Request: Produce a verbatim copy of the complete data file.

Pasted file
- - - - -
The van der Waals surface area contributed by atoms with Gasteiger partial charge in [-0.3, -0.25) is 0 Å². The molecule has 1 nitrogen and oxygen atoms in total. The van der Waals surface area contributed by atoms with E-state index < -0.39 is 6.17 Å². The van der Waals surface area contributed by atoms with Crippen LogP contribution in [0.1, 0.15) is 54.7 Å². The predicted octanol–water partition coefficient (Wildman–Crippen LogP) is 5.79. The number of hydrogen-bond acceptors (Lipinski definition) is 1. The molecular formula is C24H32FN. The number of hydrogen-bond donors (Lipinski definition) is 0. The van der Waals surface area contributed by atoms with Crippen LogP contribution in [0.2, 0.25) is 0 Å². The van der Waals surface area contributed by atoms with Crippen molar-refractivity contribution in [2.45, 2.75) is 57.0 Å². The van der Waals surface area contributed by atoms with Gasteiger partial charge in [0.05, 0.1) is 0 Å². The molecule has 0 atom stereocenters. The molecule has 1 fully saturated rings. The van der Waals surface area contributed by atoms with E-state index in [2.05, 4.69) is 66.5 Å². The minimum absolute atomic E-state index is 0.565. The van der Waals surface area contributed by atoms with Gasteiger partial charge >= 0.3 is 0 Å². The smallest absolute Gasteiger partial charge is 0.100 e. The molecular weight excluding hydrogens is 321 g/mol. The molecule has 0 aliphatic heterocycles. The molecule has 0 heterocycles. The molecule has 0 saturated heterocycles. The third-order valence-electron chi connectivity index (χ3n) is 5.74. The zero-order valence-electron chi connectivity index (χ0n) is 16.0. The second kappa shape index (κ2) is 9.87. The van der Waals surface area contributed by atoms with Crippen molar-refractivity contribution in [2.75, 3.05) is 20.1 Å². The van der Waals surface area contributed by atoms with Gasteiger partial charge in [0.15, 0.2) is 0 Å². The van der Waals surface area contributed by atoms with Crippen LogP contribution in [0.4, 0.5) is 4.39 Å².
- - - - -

The van der Waals surface area contributed by atoms with Gasteiger partial charge in [-0.3, -0.25) is 0 Å². The molecule has 1 nitrogen and oxygen atoms in total. The van der Waals surface area contributed by atoms with E-state index < -0.39 is 6.17 Å². The van der Waals surface area contributed by atoms with Crippen LogP contribution in [0.1, 0.15) is 54.7 Å². The predicted octanol–water partition coefficient (Wildman–Crippen LogP) is 5.79. The number of hydrogen-bond acceptors (Lipinski definition) is 1. The molecular formula is C24H32FN. The number of hydrogen-bond donors (Lipinski definition) is 0. The van der Waals surface area contributed by atoms with Crippen LogP contribution in [0.2, 0.25) is 0 Å². The van der Waals surface area contributed by atoms with Crippen molar-refractivity contribution in [2.45, 2.75) is 57.0 Å². The van der Waals surface area contributed by atoms with Gasteiger partial charge in [0.05, 0.1) is 0 Å². The molecule has 0 atom stereocenters. The molecule has 1 fully saturated rings. The van der Waals surface area contributed by atoms with E-state index in [2.05, 4.69) is 66.5 Å². The minimum absolute atomic E-state index is 0.565. The van der Waals surface area contributed by atoms with Gasteiger partial charge >= 0.3 is 0 Å². The smallest absolute Gasteiger partial charge is 0.100 e. The molecular weight excluding hydrogens is 321 g/mol. The molecule has 0 aliphatic heterocycles. The molecule has 0 heterocycles. The molecule has 0 saturated heterocycles. The third-order valence-electron chi connectivity index (χ3n) is 5.74. The zero-order valence-electron chi connectivity index (χ0n) is 16.0. The second kappa shape index (κ2) is 9.87. The van der Waals surface area contributed by atoms with Crippen molar-refractivity contribution in [2.75, 3.05) is 20.1 Å². The van der Waals surface area contributed by atoms with Gasteiger partial charge in [0.15, 0.2) is 0 Å². The van der Waals surface area contributed by atoms with Crippen LogP contribution in [0.4, 0.5) is 4.39 Å².